In an op-ed criticising the German energy package, EU Economy Commissioner Paolo Gentiloni and Competition Commissioner Thierry Breton stressed the importance of creating a European plan to tackle the energy crisis and avoid a race for state subsidies, which would fragment and compromise the single market. In their view, to help member states cope with rising energy prices, the EU should adopt a new SURE Plan, a financial instrument applied during the pandemic to support national interventions against unemployment.

However, northern countries, such as the Netherlands, see the idea of a European fund as anti-competitive and dangerous. In its view, this could open the door to an EU-wide mutualisation of the national debt. In other words, the Netherlands is not keen to share repayment obligations with countries such as Italy, whose national debt is close to 150 percent of its GDP.

What is clear to everyone, however, is that if internal tensions over the energy crisis escalate, this would play into the hands of Russia’s Vladimir Putin. Already, Hungary, which has been opposing EU sanctions against Moscow, has made special arrangements with Russian energy giant Gazprom to postpone gas payments for the next six months, if the price goes above a certain threshold.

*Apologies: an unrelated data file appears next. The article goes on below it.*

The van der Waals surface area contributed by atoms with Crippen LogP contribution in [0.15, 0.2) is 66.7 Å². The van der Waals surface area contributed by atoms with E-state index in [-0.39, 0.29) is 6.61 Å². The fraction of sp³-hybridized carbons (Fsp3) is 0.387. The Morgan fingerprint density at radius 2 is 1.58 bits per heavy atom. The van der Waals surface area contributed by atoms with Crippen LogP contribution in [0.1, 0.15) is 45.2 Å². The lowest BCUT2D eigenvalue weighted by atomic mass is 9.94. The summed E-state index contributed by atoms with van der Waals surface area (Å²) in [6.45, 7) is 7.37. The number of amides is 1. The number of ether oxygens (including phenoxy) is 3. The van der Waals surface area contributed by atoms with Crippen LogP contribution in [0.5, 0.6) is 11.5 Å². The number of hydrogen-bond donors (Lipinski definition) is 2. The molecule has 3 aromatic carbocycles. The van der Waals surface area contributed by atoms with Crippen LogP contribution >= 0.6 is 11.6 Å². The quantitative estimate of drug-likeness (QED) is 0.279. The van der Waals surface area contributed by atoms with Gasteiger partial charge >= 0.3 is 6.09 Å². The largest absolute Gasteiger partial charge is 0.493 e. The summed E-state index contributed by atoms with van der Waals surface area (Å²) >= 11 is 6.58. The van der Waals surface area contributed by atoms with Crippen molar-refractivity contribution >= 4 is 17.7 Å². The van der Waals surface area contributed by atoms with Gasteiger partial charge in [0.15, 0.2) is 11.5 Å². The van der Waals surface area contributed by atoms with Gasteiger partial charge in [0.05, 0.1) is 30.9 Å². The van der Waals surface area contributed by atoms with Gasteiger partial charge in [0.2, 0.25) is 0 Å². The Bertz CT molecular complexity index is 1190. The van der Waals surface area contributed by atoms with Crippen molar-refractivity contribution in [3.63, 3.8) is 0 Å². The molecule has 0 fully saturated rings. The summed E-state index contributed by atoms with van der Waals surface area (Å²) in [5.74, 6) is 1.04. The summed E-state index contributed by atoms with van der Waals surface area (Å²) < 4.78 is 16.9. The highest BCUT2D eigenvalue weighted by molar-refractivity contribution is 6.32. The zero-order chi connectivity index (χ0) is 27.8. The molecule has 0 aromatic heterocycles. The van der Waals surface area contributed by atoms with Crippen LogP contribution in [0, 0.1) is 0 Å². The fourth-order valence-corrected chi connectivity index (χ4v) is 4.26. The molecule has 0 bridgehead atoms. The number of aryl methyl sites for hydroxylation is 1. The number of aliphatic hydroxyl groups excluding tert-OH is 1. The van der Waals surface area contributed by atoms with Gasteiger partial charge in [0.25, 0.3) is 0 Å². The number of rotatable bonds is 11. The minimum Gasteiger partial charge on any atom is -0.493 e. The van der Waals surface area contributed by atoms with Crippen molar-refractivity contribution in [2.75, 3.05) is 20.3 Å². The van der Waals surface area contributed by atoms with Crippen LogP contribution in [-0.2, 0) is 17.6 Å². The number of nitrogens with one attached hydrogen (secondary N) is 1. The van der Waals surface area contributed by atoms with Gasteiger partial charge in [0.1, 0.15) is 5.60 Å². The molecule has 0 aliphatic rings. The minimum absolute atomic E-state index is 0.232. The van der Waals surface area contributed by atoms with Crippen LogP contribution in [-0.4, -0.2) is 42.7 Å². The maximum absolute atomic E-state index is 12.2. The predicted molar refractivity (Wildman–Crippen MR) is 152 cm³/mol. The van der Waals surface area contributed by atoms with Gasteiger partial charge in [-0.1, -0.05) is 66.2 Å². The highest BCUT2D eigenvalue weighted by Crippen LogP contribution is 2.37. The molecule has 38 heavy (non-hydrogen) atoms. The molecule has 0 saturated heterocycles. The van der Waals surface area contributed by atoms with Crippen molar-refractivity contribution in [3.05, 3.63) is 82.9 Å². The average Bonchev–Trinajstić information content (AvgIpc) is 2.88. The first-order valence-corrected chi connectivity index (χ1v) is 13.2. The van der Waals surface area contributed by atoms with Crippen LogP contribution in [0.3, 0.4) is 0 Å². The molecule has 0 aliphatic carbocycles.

This agreement would not only help Budapest pull through the winter, but it could also set a dangerous precedent. It could encourage other EU states to strike energy deals with Russia and thus, undermine European unity on the sanctions regime.

While the German package caused friction with other EU members, it may have a silver lining. It seems to have caused anxiety that has pushed EU states to get more serious about finding a common solution.

There seems to be a realisation that allowing divisions to grow and a joint economic response to be delayed could incur higher costs for everyone, both in terms of economic loss and geopolitical insecurity.